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Lou Gehrig's Disease Genes Discovered

By Nick Tate   |   Tuesday, 28 May 2013 04:30 PM

Researchers at the Stanford University School of Medicine have identified genetic defects they suspect are associated with the development of some cases of Lou Gehrig’s disease.
The findings, reported in the journal Nature Neuroscience, suggest mutations in several newly identified genes account for spontaneously occurring cases of the neurodegenerative disease, which is also known as amyotrophic lateral sclerosis, or ALS.
The disease, which is usually fatal, causes the motor neurons that control movement and breathing to gradually cease to function. There is no cure.

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Although past research has linked some genetic mutations to the inherited forms of ALS, the majority of patients have no family history of the disease, and scientists haven’t identified the cause of such sporadic ALS cases.
The Stanford researchers compared the DNA of 47 patients who have the spontaneous form of the disease with that of their unaffected parents. They identified 25 mutations in the genes of the ALS patients that are tied to cellular proteins that govern how DNA is packed into the nucleus of a cell — proteins known to play roles in normal development and some forms of cancer.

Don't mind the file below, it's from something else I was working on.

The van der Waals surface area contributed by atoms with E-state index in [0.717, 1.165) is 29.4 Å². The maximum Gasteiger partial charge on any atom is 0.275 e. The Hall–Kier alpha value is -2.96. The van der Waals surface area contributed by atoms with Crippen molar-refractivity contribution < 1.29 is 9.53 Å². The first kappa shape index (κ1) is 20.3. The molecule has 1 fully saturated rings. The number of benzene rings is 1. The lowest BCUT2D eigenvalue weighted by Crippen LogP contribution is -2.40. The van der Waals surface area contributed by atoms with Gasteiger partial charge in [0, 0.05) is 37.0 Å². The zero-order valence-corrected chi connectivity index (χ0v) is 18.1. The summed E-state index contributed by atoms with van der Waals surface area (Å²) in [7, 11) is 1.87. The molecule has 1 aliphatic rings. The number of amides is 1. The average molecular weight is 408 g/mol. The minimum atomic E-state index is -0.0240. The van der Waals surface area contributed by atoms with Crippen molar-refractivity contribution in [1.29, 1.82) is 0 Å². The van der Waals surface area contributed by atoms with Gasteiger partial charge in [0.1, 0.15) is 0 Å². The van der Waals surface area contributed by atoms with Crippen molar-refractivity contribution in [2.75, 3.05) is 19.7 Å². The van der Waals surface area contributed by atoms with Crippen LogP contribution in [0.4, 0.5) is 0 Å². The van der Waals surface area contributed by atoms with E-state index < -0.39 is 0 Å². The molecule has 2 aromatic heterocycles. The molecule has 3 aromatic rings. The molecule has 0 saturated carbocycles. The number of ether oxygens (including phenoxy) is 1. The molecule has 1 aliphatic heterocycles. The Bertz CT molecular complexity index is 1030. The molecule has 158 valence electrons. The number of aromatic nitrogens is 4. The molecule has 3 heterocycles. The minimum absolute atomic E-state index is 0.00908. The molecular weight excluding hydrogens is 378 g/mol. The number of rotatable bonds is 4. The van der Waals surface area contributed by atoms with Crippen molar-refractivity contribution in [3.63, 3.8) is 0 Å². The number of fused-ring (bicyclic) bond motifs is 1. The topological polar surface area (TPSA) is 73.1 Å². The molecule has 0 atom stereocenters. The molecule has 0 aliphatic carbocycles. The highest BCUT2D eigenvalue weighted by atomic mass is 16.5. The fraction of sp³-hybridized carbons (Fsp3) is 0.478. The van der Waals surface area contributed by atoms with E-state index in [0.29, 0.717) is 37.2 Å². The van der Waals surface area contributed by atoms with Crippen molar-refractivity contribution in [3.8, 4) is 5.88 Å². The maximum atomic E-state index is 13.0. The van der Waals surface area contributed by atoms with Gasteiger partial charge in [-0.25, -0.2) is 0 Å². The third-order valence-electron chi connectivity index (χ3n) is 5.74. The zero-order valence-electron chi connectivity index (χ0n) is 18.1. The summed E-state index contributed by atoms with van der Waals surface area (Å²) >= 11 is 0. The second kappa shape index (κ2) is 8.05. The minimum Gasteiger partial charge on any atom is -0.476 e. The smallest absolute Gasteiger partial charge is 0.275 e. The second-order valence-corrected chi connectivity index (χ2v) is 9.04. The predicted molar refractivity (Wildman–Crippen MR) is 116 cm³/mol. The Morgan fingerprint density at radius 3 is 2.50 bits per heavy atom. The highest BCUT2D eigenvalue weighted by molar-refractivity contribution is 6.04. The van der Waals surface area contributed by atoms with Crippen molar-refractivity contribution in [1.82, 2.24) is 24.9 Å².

Five of the 25 are in genes involved in the regulation of the tightly packed form of DNA called chromatin and one is believed to play a role in the ability of the neurons to form branching structures called dendrites that are essential to nerve signaling.
"The more we know about the genetic causes of the disorder, the greater insight we will have as to possible therapeutic targets," said Aaron Gitler, associate professor of genetics. "Until now, researchers have primarily relied upon large families with many cases of inherited ALS and attempted to pinpoint genetic regions that seem to occur only in patients. But more than 90 percent of ALS cases are sporadic, and many of the genes involved in these cases are unknown."
Although the findings are promising, the researchers noted more research is necessary to conclusively prove how genetic mutations contribute to sporadic cases of ALS. But the findings provide new targets for researchers to explore.

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